COLUMBUS - State Sen. Sean O’Brien (D-Bazetta) introduced a concurrent resolution this week in the Ohio Senate urging the President of the United States, the US Secretary of State, and the US Congress to compel the nation of Brazil to extradite Claudia Hoerig to stand trial for the 2007 aggravated murder of her husband, Major Karl Hoerig.  Also included in Senate Concurrent Resolution (SCR) 6 is a request for the United States to terminate foreign aid payments to Brazil if Claudia Hoerig is not extradited.

“The saga involving Ms. Hoerig has gone on for too long, but I will continue to do all I can to bring her back to the US to answer for her crimes,” said Sen. O’Brien.  “The evidence of her involvement in the murder of Major Hoerig is overwhelming. I’m hopeful that we can help provide closure to his family and friends after more than 10 years spent trying to bring Claudia to justice.”

Major Karl Hoerig was found shot in the back of the head in his home in Newton Falls, OH, on March 12th, 2007, having been killed approximately three days earlier.  According to investigators, three days before Major Hoerig’s body was found - around the time of the murder - his wife Claudia Hoerig, a Brazilian citizen, emptied his bank account, wired cash to relatives living in Brazil, and purchased a Smith & Wesson .357 revolver.  She then used Major Hoerig’s status as a commercial airline pilot to book a plane ticket and flee to Brazil.  Despite having still not been extradited to the US, Ms. Hoerig has since been arrested by Brazilian authorities and has had her Brazilian citizenship revoked.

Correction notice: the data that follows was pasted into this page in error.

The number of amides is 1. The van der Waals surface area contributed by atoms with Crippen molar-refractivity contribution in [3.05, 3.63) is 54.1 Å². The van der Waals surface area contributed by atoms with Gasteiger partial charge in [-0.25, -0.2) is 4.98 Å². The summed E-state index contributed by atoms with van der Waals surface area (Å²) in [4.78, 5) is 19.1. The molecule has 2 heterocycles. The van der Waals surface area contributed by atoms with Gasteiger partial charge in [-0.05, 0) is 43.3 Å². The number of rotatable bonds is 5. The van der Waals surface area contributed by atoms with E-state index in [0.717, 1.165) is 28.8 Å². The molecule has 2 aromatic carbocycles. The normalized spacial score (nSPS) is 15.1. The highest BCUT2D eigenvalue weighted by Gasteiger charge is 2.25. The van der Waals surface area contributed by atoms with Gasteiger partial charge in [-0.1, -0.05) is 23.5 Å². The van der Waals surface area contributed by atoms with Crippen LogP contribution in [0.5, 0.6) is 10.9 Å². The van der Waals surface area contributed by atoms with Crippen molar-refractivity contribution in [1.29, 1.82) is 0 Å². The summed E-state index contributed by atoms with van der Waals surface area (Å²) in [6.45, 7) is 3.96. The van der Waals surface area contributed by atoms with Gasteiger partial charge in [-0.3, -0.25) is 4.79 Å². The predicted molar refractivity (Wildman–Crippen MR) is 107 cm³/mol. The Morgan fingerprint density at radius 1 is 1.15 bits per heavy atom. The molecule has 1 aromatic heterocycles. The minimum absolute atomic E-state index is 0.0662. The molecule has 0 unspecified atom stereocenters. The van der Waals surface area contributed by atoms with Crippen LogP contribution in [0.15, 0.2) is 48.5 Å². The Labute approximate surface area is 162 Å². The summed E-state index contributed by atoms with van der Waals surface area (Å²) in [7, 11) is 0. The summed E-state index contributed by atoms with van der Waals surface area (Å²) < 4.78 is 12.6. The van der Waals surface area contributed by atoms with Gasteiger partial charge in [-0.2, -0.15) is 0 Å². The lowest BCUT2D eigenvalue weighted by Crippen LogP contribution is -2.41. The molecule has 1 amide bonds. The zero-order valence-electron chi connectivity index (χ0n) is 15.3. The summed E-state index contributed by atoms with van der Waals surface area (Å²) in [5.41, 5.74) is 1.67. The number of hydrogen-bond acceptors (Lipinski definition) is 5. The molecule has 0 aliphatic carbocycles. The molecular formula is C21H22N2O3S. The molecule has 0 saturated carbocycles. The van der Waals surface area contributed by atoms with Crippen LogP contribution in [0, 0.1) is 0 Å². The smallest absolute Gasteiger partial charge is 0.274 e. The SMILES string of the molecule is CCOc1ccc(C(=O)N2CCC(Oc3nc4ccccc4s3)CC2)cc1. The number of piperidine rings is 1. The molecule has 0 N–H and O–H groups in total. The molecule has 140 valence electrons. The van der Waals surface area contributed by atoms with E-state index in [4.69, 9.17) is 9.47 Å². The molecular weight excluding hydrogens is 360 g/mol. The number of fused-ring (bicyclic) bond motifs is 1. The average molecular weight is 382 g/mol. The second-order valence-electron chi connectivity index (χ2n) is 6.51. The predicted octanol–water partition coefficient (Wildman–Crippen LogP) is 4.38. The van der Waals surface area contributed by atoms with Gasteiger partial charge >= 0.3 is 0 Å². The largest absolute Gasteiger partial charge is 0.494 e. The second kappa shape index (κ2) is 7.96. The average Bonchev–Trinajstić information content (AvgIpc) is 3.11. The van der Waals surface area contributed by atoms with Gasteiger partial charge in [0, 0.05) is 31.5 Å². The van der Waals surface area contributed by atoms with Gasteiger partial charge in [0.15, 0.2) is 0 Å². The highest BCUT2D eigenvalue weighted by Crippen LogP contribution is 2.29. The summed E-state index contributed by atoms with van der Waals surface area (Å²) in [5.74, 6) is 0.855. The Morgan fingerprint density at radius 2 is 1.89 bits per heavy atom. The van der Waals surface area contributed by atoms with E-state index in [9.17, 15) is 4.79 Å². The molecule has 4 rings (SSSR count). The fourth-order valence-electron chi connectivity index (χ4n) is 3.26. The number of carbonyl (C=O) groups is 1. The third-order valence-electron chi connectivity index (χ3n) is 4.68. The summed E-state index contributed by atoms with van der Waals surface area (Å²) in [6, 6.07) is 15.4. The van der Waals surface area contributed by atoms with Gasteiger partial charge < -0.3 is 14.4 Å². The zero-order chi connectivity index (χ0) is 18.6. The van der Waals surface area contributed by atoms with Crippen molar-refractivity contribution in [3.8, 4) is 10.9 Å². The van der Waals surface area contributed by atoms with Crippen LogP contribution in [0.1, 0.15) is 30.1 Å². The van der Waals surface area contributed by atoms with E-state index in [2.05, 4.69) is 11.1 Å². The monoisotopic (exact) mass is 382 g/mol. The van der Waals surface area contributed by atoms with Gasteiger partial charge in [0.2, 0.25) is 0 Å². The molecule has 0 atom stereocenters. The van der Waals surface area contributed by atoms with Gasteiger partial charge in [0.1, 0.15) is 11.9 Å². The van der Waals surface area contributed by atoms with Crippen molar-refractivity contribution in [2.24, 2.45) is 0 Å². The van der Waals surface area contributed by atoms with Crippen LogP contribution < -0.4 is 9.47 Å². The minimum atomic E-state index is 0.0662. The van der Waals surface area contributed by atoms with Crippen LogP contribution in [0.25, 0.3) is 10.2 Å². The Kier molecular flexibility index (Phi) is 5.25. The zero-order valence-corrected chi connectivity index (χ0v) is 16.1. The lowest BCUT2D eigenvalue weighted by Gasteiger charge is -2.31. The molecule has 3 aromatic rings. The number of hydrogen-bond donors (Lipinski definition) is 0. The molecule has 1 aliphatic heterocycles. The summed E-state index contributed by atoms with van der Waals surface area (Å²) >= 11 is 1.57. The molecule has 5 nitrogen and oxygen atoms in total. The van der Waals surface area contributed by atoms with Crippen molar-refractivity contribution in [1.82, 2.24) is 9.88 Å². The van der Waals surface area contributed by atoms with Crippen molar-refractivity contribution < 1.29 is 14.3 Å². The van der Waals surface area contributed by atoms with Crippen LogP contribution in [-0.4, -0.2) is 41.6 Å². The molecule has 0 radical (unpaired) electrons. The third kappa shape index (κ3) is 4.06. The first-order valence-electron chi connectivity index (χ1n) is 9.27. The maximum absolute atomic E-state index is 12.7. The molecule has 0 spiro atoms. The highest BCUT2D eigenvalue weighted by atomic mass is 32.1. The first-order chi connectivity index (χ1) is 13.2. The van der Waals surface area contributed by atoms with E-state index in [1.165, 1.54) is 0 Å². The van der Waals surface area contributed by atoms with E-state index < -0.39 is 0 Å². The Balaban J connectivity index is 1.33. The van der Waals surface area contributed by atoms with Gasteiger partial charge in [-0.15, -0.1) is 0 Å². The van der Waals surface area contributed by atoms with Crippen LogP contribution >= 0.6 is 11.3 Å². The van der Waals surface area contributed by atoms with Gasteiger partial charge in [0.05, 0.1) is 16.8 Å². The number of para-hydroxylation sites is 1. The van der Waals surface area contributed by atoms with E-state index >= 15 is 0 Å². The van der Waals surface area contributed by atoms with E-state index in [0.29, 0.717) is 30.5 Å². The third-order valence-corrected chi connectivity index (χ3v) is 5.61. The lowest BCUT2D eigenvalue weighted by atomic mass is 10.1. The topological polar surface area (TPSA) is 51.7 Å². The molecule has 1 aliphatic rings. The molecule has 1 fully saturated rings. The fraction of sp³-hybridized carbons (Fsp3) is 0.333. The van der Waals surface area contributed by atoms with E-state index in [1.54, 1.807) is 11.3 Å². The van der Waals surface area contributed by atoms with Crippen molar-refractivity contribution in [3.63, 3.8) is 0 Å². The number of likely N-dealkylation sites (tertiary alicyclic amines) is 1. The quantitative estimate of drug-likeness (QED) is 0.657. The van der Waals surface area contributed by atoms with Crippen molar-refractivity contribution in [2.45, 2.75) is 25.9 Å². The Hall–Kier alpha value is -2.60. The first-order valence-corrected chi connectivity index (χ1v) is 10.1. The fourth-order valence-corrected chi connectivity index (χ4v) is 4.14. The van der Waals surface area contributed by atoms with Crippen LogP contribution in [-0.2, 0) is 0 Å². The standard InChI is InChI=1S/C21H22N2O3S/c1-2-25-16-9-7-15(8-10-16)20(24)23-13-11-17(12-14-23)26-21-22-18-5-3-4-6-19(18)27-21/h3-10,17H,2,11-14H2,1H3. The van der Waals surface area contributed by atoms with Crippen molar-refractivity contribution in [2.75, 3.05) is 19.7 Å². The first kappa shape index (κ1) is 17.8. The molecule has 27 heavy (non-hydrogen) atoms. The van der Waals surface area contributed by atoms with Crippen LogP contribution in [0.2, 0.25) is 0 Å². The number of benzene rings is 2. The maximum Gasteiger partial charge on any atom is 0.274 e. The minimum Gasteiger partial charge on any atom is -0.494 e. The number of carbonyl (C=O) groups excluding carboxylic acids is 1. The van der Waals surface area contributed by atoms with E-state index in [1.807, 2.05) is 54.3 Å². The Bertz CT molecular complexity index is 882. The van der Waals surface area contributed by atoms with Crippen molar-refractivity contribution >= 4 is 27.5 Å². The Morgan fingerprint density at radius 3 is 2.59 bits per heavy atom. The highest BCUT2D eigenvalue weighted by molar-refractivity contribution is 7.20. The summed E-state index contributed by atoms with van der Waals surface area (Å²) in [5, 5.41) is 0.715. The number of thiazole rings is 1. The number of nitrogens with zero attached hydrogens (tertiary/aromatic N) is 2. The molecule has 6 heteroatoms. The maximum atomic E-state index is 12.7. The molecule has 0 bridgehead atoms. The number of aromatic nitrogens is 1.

“This issue has persisted for far too long,” said State Rep. Glenn W. Holmes (D-Girard). Rep. Holmes has introduced similar companion legislation, House Concurrent Resolution (HCR) 9, in the Ohio House of Representatives. “Major Karl Hoerig’s loved ones deserve a resolution to this now decade-long ordeal. We hope that these concurrent resolutions will compel the government of Brazil to cooperate further by immediately extraditing Ms. Hoerig so that she may stand trial here in Ohio for the crimes of which she is accused.” 

The Supreme Federal Court of Brazil voted 4-1 during the last week of March to extradite Ms. Hoerig. But, much like extraditions involving US nationals, the Brazilian executive branch has the final say in whether extradition proceeds. There may also still be opportunities to appeal her case even after it is out of the Brazilian court system.  It is hoped that SCR 6 and HCR 9, though not legally binding, will add to an already massive outcry from local, state, and federal lawmakers for justice, and spur quicker action on behalf of both the US and Brazilian governments. 

“All we are waiting on now is for the Brazilian authorities to turn Ms. Hoerig over to us,” continued O’Brien.  “There are still a few more steps in the process, but I will continue to push until she has been successfully delivered to American soil.”

 
 
 
  
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